The other exciting thing that’s coming out at the moment is our contour collection. It’s called Blair. It’s incredible. It’s the sort of shapewear that you want to get caught with your pants down. There was Bridget Jones and the Spanx she was wearing, but this is hot stuff. It’s really expensive to produce and for what you want to charge for it, it’s difficult to make margin. At the end of the day, it’s more of a service to the business and an incredible marketing opportunity because I don’t think anyone’s doing sexy shapewear.
IRW: How are things tracking along in terms of your international expansion?
EM: We see the brand having a stronghold in the UK, Ireland and Scotland – we’ve seen some Glasgow sites lately. We’re already looking at Germany, which we’re dabbling with at the moment, too. I see us being huge in America and with the uniqueness of our brand and the pace at which we run, I can’t see anyone catching us.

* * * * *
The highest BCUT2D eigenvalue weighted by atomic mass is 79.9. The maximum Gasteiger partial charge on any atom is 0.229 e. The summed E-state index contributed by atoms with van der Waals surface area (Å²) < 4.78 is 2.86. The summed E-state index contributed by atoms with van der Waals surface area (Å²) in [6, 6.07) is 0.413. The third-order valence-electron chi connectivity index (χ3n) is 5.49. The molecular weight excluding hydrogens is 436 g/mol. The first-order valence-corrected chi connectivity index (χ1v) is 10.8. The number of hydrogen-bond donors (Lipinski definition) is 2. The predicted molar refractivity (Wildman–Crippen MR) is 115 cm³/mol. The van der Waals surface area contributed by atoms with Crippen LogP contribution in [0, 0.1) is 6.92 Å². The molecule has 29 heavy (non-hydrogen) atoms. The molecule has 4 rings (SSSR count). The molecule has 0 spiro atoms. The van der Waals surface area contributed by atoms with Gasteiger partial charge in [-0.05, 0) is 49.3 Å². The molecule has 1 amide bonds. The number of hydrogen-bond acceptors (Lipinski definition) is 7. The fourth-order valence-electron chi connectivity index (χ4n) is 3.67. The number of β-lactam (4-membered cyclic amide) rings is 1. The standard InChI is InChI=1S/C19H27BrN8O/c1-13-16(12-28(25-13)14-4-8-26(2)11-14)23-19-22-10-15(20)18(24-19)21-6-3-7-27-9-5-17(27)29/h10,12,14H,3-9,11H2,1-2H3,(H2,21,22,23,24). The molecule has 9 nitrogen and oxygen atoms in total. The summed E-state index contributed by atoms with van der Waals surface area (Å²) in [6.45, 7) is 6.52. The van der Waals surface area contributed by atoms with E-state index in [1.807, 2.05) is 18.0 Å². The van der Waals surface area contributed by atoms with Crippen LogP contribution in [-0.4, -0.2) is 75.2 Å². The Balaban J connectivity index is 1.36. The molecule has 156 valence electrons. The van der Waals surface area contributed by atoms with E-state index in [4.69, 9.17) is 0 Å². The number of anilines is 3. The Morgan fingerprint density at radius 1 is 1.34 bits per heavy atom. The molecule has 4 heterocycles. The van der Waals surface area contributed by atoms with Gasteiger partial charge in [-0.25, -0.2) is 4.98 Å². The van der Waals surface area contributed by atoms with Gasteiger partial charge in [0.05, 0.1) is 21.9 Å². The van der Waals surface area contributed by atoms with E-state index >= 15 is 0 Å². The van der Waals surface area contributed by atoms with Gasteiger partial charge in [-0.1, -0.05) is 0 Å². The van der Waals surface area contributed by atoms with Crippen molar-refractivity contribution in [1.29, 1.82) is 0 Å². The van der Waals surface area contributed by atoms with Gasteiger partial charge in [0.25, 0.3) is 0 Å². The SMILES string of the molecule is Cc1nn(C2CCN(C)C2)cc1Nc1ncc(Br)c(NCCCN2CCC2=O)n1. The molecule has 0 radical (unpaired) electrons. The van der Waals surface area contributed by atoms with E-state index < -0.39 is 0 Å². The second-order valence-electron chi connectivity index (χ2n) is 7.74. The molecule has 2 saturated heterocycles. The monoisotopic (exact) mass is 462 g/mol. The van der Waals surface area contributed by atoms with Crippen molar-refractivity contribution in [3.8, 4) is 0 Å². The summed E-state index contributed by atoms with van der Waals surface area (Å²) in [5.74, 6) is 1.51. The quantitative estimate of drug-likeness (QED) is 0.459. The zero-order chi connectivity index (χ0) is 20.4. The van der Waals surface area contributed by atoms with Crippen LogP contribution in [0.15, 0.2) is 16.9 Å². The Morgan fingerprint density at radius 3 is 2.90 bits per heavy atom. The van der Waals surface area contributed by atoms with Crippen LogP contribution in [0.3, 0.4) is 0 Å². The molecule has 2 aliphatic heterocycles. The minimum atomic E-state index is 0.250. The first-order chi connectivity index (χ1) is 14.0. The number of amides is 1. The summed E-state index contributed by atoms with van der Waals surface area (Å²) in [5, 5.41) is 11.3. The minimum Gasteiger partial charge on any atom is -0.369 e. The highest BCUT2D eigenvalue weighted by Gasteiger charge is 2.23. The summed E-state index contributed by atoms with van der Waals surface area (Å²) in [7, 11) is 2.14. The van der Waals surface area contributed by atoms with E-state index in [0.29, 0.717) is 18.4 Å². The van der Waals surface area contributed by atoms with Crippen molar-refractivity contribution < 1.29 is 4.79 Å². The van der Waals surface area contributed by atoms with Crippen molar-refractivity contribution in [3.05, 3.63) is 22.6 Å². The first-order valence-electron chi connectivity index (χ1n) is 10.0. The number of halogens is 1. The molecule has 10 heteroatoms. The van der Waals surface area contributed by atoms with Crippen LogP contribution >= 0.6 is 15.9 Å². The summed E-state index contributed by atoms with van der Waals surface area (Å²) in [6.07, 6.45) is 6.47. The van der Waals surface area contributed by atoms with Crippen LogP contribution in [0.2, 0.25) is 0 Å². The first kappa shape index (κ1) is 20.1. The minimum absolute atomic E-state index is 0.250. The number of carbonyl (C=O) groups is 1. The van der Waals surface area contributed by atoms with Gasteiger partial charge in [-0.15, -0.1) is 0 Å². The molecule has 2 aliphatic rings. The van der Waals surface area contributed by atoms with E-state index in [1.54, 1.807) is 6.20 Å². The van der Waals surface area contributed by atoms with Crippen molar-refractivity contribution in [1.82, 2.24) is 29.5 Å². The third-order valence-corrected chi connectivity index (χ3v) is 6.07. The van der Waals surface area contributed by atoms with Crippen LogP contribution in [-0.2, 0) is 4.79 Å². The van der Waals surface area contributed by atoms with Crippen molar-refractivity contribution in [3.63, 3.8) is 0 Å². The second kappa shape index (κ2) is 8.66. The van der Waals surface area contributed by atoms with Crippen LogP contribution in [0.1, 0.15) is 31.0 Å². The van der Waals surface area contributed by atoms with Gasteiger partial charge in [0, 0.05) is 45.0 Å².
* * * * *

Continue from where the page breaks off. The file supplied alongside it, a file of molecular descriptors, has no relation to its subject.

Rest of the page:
We want to put a basement into the Covent Garden store in London, which is spectacular and where we’ll do private showings. We’re looking at kicking it off in September – we might get 20 personalities in there and do a show with high-end models with fox masks. We’re looking at putting in lots of latex and leather and exclusive pieces designed specifically for the show.
We’re designing a range of 5,000-pound sex saddles, which we’ll launch in exclusive numbers and there’ll be Swarovski-encrusted whips and 24-carat gold plated limited edition toys. We’re really going all out.
IRW: Quite a few lingerie businesses have faced their fair share of controversy and backlash from the community, usually over the provocative imagery that’s been used in their marketing campaigns.
EM: We really battled that in the first five years. It was a real struggle. I don’t know how many councils and newspapers we fought against. I won’t name the council, but the first one we came up against was when we were in a Westfield.
Thankfully, Westfield’s Steve Lowey popped up in a private jet to come into the Brisbane store when he found out I was on the cover of the weekend Australian straddling a chair with the headline, ‘The adult industry grows up’. Someone passed it to him and said, ‘You’ve got a sex shop in your shopping centre.’
I got a call that the leasing manager was flying up and the boys were coming in to check out this 29-square metre store. They took one look at it and said, ‘This is fabulous.’ I was grateful for that partnership with Westfield.